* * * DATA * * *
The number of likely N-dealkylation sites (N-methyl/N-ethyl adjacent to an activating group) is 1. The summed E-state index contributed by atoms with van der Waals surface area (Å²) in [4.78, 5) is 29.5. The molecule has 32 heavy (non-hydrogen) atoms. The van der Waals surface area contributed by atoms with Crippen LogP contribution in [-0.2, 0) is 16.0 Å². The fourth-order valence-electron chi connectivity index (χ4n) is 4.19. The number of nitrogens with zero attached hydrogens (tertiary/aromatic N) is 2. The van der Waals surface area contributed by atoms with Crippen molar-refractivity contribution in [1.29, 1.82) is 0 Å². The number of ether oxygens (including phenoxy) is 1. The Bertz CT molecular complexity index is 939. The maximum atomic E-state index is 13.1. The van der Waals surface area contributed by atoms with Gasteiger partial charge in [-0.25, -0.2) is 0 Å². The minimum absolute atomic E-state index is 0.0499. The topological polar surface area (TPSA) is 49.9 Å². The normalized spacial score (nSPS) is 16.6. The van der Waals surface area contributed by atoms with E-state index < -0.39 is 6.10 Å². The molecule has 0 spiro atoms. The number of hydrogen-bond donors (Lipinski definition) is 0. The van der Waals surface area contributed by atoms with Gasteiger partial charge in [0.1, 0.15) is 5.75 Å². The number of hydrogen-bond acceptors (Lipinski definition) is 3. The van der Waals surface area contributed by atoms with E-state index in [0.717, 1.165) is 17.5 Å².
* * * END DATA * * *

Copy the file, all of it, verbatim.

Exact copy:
The number of likely N-dealkylation sites (N-methyl/N-ethyl adjacent to an activating group) is 1. The summed E-state index contributed by atoms with van der Waals surface area (Å²) in [4.78, 5) is 29.5. The molecule has 32 heavy (non-hydrogen) atoms. The van der Waals surface area contributed by atoms with Crippen LogP contribution in [-0.2, 0) is 16.0 Å². The fourth-order valence-electron chi connectivity index (χ4n) is 4.19. The number of nitrogens with zero attached hydrogens (tertiary/aromatic N) is 2. The van der Waals surface area contributed by atoms with Crippen molar-refractivity contribution in [1.29, 1.82) is 0 Å². The number of ether oxygens (including phenoxy) is 1. The Bertz CT molecular complexity index is 939. The maximum atomic E-state index is 13.1. The van der Waals surface area contributed by atoms with Gasteiger partial charge in [-0.25, -0.2) is 0 Å². The minimum absolute atomic E-state index is 0.0499. The topological polar surface area (TPSA) is 49.9 Å². The normalized spacial score (nSPS) is 16.6. The van der Waals surface area contributed by atoms with E-state index < -0.39 is 6.10 Å². The molecule has 0 spiro atoms. The number of hydrogen-bond donors (Lipinski definition) is 0. The van der Waals surface area contributed by atoms with Gasteiger partial charge in [0.1, 0.15) is 5.75 Å². The number of hydrogen-bond acceptors (Lipinski definition) is 3. The van der Waals surface area contributed by atoms with E-state index in [0.717, 1.165) is 17.5 Å².